ELI Tech Fair, held the evening of August 18th, at Kings Park Library in Burke, VA. The Tech Fair allowed new and returning online students, as well as members of the NOVA community, the opportunity to test out technology used in ELI courses and get information about services available to ELI students. Stations included Blackboard/eNOVA, edTech, eReaders, Mobile apps, ePortfolios and Virtual Student Union. At each station, attendees were given a hands-on tour of
the latest technology tools and gadgets, including iPads, and iPods, the Nook, Kindle and Google eReaders. The Fair was also an opportunity for students to ask questions about ELI‟s online testing and tutoring services, ProctorU and Smarthinking. A special thanks to all who volunteered and attended! Due to the success of this event, we look forward to offering more Tech Fairs in the near future!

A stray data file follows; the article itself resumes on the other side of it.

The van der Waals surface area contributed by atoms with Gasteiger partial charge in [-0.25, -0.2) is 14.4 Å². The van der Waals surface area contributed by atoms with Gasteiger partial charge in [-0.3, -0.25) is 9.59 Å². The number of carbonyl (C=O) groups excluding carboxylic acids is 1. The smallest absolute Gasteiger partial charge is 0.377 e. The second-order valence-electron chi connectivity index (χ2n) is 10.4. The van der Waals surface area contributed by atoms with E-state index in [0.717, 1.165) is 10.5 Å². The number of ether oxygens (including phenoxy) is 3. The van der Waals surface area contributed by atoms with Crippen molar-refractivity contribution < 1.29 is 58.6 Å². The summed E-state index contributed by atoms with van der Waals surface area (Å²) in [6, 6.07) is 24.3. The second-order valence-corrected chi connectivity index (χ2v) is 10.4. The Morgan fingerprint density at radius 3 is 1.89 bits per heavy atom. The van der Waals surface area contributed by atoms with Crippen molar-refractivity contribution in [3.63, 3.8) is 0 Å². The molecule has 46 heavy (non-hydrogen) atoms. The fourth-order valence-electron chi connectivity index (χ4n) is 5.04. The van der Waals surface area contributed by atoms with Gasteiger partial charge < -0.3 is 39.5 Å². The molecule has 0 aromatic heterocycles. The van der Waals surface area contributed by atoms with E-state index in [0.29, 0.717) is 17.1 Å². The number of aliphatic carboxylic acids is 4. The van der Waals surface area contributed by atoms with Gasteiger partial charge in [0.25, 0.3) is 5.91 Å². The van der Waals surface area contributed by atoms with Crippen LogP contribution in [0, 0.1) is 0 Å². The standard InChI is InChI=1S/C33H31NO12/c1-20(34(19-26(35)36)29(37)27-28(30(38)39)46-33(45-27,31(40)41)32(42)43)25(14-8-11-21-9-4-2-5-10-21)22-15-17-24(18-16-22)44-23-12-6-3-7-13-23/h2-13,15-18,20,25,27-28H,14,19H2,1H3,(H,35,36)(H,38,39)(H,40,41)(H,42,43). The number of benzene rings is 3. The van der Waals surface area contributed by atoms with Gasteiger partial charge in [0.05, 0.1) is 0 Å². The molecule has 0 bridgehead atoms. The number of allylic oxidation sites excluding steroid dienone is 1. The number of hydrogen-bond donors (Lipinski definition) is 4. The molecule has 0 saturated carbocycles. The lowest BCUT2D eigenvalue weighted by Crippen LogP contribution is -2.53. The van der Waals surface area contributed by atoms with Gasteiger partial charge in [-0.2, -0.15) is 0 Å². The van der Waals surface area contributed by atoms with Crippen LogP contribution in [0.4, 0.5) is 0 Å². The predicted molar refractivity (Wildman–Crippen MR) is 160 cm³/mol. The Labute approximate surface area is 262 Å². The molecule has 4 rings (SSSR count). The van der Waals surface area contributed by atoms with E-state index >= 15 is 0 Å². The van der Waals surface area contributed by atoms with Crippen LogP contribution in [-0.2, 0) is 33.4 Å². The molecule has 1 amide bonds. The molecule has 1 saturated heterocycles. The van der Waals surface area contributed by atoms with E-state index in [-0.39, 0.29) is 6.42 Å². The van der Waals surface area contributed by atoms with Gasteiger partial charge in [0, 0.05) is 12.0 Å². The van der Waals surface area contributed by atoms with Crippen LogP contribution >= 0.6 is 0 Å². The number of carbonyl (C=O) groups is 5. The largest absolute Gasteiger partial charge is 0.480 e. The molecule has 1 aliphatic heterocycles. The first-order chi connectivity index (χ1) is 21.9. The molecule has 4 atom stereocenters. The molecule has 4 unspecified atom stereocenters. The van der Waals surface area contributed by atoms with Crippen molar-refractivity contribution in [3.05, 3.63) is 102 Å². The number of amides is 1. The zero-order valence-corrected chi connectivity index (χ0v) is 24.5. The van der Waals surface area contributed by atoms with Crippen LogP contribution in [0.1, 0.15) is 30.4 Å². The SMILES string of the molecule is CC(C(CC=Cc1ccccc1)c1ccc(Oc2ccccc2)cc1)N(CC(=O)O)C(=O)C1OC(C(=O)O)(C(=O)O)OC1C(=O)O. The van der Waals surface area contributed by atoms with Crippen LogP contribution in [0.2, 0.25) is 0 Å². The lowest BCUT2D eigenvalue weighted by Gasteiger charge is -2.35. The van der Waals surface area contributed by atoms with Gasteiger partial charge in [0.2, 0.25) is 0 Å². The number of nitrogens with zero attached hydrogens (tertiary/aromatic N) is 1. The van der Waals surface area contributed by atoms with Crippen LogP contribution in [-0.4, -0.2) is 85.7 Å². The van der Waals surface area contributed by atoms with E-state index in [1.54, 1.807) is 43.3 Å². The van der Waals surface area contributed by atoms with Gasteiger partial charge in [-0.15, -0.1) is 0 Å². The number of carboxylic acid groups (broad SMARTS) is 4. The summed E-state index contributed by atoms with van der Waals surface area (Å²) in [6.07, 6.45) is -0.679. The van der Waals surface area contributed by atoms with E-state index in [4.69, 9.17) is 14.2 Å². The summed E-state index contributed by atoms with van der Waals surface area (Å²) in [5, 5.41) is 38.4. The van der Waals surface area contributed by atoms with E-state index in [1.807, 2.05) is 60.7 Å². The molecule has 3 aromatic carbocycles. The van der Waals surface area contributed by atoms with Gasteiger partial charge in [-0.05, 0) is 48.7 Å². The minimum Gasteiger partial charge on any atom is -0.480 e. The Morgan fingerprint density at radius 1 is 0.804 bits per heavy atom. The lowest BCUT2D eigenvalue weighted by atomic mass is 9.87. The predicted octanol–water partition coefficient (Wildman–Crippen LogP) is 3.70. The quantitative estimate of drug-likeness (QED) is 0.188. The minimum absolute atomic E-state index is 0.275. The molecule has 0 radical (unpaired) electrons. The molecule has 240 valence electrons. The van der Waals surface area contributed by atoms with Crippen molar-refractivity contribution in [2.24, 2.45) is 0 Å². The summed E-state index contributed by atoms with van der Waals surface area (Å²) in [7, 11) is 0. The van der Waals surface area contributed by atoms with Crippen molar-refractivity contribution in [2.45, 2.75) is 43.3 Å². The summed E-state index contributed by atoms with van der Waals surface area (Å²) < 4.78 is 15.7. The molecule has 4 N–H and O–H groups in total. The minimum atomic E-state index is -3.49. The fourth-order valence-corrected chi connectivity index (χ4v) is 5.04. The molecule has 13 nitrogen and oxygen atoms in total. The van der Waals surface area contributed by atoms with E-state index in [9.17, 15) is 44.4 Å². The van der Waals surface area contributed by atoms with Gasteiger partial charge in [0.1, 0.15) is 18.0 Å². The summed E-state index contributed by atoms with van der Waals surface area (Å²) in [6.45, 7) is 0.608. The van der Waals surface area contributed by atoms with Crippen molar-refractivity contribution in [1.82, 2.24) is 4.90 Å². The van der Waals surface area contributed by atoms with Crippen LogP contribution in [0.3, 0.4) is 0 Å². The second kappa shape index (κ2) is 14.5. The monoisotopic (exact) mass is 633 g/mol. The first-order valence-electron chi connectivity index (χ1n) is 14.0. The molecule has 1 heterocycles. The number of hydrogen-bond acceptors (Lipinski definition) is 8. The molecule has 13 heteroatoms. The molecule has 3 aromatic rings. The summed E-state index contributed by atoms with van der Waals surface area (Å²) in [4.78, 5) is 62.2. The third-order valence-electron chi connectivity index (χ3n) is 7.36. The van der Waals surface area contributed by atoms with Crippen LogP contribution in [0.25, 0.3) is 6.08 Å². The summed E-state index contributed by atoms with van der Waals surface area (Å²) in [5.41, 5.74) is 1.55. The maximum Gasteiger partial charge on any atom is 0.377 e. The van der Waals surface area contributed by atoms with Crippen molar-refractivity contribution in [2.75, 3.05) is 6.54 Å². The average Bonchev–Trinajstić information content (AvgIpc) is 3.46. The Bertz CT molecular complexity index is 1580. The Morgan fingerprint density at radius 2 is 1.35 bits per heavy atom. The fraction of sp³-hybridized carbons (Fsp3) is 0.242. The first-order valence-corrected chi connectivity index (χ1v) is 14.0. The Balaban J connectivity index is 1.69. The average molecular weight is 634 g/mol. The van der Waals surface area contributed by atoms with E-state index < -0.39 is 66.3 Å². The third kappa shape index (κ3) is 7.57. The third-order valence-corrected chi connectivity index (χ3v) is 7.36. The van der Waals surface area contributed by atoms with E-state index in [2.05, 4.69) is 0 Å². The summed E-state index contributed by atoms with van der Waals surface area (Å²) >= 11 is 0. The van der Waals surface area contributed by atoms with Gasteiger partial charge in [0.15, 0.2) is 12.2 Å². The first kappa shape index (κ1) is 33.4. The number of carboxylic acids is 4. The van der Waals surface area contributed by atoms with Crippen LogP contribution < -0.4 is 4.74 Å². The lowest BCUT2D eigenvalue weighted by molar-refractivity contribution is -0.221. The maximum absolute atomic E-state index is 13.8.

Announcing the ELI Virtual Book Club! DID YOU MISS THE TECH FAIR? No problem! Check out our Tech Fair Google site where you can download info sheets and quick tips for the resources featured at the fair: http://bit.ly/TechFairDocs
We are excited to announce the ELI Virtual Book Club, our first official student interest group! The group, led by ELI Librarian, Natalie Clewell, includes a total of nine members and starts this Fall by reading one book per month. The members, who communicate mainly by e-mail, were given a choice of four books available from the public library and online from the VCCS Library. Suzanne Collins‟ Hunger Games won
out as book choice for September (though Tina Fey‟s Bossypants came in close second). The club holds its first virtual meeting September 28th at 7pm using eNOVA when the next book will be chosen.